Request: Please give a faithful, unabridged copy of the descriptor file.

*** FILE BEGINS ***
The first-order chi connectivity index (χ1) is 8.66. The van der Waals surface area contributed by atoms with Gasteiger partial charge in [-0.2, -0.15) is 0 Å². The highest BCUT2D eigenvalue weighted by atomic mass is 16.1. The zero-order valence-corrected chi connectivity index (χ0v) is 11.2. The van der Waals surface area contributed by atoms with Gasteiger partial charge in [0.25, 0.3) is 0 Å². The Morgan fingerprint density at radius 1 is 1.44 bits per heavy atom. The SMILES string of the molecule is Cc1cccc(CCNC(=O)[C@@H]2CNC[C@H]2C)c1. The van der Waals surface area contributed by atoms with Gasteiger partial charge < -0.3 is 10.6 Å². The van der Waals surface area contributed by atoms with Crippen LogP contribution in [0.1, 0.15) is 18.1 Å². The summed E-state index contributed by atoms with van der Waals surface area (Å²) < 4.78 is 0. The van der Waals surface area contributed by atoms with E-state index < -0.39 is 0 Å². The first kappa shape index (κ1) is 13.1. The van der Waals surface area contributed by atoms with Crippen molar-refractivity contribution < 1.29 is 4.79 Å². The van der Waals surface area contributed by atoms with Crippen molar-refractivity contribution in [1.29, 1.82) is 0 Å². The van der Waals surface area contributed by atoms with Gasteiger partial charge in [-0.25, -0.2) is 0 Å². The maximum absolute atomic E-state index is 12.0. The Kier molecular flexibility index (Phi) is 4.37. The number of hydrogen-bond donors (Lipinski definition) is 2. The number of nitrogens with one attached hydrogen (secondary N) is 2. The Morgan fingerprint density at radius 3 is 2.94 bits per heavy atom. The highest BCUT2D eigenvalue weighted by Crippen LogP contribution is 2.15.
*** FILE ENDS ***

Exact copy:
The first-order chi connectivity index (χ1) is 8.66. The van der Waals surface area contributed by atoms with Gasteiger partial charge in [-0.2, -0.15) is 0 Å². The highest BCUT2D eigenvalue weighted by atomic mass is 16.1. The zero-order valence-corrected chi connectivity index (χ0v) is 11.2. The van der Waals surface area contributed by atoms with Gasteiger partial charge in [0.25, 0.3) is 0 Å². The Morgan fingerprint density at radius 1 is 1.44 bits per heavy atom. The SMILES string of the molecule is Cc1cccc(CCNC(=O)[C@@H]2CNC[C@H]2C)c1. The van der Waals surface area contributed by atoms with Gasteiger partial charge < -0.3 is 10.6 Å². The van der Waals surface area contributed by atoms with Crippen LogP contribution in [0.1, 0.15) is 18.1 Å². The summed E-state index contributed by atoms with van der Waals surface area (Å²) < 4.78 is 0. The van der Waals surface area contributed by atoms with E-state index < -0.39 is 0 Å². The first kappa shape index (κ1) is 13.1. The van der Waals surface area contributed by atoms with Crippen molar-refractivity contribution < 1.29 is 4.79 Å². The van der Waals surface area contributed by atoms with Crippen molar-refractivity contribution in [1.29, 1.82) is 0 Å². The van der Waals surface area contributed by atoms with Gasteiger partial charge in [-0.25, -0.2) is 0 Å². The maximum absolute atomic E-state index is 12.0. The Kier molecular flexibility index (Phi) is 4.37. The number of hydrogen-bond donors (Lipinski definition) is 2. The number of nitrogens with one attached hydrogen (secondary N) is 2. The Morgan fingerprint density at radius 3 is 2.94 bits per heavy atom. The highest BCUT2D eigenvalue weighted by Crippen LogP contribution is 2.15.